At all public outdoor venues that involve thousands of people, the organizers/managers of the event on-site need to be in consistent touch with a meteorologist or weather-knowledgeable person regarding any potential severe weather that may be approaching, even if it is many miles away yet. And a _clear_ communication line needs to be open to those on stage or in control of the public sound system at the event to let people know where to go in a timely manner before weather hits. While full evacuations may not be practical or possible, people definitely need to be warned and told to move away from dangerous _temporary_ structures that may collapse when gusty thunderstorm winds hit them. That seems like a no-brainer.

- Jon Davies 8/15/11


John Huntington said...

I would object to one phrase in your otherwise excellent write up: the stage was not "make shift". It was designed and built by a reputable company, and owned and installed by a well-known Indiana entertainment technology provider who had apparently provided the same or a similar stage to the state fair for several years. (I have links to the providers on my blog writeup at

I have worked on many large outdoor shows, and while I wasn't at this one, it's certainly conceivable that the stage was installed improperly or was faulty. We wont know about that until the investigation is complete, but the larger issue is that every outdoor stage has a maximum wind load rating (I have some ratings from other manufacturers linked in this entry on the Cheap Trick collapse So this tragedy seems likely to me to be an operational failure, and I totally concur with the rest of your recommendations about getting the audience away from the structure. (And it came to light today that another (smaller) outdoor venue nearby postponed their show based on the same storm threat, and sent the audience back to their cars to ride out the storm.)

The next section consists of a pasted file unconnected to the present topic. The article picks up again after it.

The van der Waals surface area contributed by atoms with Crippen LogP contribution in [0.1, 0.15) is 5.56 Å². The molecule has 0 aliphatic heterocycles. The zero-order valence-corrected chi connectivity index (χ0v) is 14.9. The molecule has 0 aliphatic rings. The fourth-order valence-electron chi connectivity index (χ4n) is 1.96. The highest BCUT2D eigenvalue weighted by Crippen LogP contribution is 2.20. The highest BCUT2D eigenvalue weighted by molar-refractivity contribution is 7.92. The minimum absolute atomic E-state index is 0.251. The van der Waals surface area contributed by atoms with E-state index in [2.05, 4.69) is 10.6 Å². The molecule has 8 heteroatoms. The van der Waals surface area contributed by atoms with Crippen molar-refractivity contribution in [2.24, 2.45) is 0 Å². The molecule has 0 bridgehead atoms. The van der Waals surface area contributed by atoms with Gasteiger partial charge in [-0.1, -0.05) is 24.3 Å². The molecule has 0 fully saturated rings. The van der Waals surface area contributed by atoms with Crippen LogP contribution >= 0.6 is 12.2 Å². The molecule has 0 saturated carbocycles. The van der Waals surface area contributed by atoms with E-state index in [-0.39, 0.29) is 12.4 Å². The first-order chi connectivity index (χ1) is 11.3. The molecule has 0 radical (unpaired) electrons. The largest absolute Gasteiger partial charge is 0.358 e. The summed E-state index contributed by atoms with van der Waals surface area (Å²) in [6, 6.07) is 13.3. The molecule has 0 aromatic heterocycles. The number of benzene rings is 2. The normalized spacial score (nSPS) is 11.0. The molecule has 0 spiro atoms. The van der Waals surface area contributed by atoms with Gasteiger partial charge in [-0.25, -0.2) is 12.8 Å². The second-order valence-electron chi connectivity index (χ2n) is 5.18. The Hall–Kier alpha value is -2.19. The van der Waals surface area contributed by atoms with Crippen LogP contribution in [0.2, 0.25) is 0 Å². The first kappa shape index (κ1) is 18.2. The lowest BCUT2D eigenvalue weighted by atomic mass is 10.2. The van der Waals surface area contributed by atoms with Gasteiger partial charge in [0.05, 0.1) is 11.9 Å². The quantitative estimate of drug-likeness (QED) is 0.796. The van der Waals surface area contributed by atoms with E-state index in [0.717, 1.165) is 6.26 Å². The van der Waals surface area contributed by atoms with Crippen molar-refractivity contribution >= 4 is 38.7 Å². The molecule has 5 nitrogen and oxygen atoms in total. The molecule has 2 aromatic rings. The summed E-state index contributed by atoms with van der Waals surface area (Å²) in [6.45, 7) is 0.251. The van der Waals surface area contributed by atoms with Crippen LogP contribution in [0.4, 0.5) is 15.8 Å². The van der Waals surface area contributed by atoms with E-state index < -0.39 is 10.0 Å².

Also, it does seem that while an open line was held in the sound system to the audience, confusing and/or conflicting announcements were made, which led to the audience being unclear as to whether or not to evacuate.

I've heard you speak at Chasercon several times and always learn a lot from your talks and your blog, keep up the great work!

John Huntington

Jon Davies said...


Thanks for filling me in on some additional information.

My wife in her quote shouldn't have used the word "make-shift"... it should have been "temporary". Possibly there were issues with the way the stage was assembled, and that's where some of the blame may lie. Thanks for pointing that out.

It does seem a bit much to expect that any tall assembled stage structure with heavy lights on the top rigging should withstand 50+ mph wind gusts.

With other stage collapses due to winds at outdoor concerts in Ottawa, Canada and Tulsa OK in the last month, maybe someone should look at the structural ratings and practicality of temporary/ assembled outdoor stages in windy weather. And certainly venue managers should be more prepared for severe weather and the safety of their attendees, given these recent incidents.